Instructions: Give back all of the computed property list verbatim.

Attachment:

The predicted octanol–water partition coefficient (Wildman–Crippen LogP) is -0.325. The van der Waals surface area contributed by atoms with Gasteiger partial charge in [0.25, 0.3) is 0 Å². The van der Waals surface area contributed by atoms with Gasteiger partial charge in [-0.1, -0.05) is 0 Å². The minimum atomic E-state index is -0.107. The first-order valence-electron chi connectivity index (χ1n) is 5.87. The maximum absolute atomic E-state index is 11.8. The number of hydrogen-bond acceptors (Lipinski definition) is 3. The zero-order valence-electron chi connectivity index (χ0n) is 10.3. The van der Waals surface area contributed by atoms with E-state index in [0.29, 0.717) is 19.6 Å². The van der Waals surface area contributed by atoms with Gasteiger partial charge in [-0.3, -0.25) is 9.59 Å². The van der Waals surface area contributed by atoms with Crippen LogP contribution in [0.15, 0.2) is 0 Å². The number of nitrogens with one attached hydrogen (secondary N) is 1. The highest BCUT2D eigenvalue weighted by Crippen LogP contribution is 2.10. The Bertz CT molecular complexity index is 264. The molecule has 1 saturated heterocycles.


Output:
The predicted octanol–water partition coefficient (Wildman–Crippen LogP) is -0.325. The van der Waals surface area contributed by atoms with Gasteiger partial charge in [0.25, 0.3) is 0 Å². The van der Waals surface area contributed by atoms with Gasteiger partial charge in [-0.1, -0.05) is 0 Å². The minimum atomic E-state index is -0.107. The first-order valence-electron chi connectivity index (χ1n) is 5.87. The maximum absolute atomic E-state index is 11.8. The number of hydrogen-bond acceptors (Lipinski definition) is 3. The zero-order valence-electron chi connectivity index (χ0n) is 10.3. The van der Waals surface area contributed by atoms with E-state index in [0.29, 0.717) is 19.6 Å². The van der Waals surface area contributed by atoms with Gasteiger partial charge in [-0.3, -0.25) is 9.59 Å². The van der Waals surface area contributed by atoms with Crippen LogP contribution in [0.15, 0.2) is 0 Å². The number of nitrogens with one attached hydrogen (secondary N) is 1. The highest BCUT2D eigenvalue weighted by Crippen LogP contribution is 2.10. The Bertz CT molecular complexity index is 264. The molecule has 1 saturated heterocycles.